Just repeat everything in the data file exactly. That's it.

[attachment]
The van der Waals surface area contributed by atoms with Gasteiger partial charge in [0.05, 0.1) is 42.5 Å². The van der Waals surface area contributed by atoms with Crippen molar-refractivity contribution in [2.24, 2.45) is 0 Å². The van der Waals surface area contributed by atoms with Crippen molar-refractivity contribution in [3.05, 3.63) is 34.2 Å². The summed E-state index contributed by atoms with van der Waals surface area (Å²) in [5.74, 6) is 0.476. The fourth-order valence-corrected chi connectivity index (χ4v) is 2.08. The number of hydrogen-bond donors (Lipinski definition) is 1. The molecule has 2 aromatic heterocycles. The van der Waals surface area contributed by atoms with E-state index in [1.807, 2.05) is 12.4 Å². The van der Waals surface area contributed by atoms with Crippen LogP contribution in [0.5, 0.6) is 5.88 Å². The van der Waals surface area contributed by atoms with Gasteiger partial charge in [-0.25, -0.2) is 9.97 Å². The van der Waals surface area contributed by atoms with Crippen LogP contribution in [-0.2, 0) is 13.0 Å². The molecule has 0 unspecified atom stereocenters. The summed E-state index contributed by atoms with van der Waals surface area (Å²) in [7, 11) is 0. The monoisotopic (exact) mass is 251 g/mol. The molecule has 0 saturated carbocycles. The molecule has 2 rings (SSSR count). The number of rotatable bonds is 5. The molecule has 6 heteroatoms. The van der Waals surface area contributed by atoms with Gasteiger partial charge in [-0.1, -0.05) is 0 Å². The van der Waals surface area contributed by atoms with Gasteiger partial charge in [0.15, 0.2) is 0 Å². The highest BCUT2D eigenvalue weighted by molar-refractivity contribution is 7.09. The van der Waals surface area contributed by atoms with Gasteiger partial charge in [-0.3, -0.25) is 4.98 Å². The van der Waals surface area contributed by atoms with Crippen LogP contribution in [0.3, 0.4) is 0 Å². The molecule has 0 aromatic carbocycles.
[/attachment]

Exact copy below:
The van der Waals surface area contributed by atoms with Gasteiger partial charge in [0.05, 0.1) is 42.5 Å². The van der Waals surface area contributed by atoms with Crippen molar-refractivity contribution in [2.24, 2.45) is 0 Å². The van der Waals surface area contributed by atoms with Crippen molar-refractivity contribution in [3.05, 3.63) is 34.2 Å². The summed E-state index contributed by atoms with van der Waals surface area (Å²) in [5.74, 6) is 0.476. The fourth-order valence-corrected chi connectivity index (χ4v) is 2.08. The number of hydrogen-bond donors (Lipinski definition) is 1. The molecule has 2 aromatic heterocycles. The van der Waals surface area contributed by atoms with E-state index in [1.807, 2.05) is 12.4 Å². The van der Waals surface area contributed by atoms with Crippen LogP contribution in [0.5, 0.6) is 5.88 Å². The van der Waals surface area contributed by atoms with Gasteiger partial charge in [-0.25, -0.2) is 9.97 Å². The van der Waals surface area contributed by atoms with Crippen LogP contribution in [-0.2, 0) is 13.0 Å². The molecule has 0 unspecified atom stereocenters. The summed E-state index contributed by atoms with van der Waals surface area (Å²) in [7, 11) is 0. The monoisotopic (exact) mass is 251 g/mol. The molecule has 0 saturated carbocycles. The molecule has 2 rings (SSSR count). The number of rotatable bonds is 5. The molecule has 6 heteroatoms. The van der Waals surface area contributed by atoms with Gasteiger partial charge in [-0.1, -0.05) is 0 Å². The van der Waals surface area contributed by atoms with Gasteiger partial charge in [0.15, 0.2) is 0 Å². The highest BCUT2D eigenvalue weighted by molar-refractivity contribution is 7.09. The van der Waals surface area contributed by atoms with Gasteiger partial charge in [-0.3, -0.25) is 4.98 Å². The van der Waals surface area contributed by atoms with Crippen LogP contribution in [0.3, 0.4) is 0 Å². The molecule has 0 aromatic carbocycles.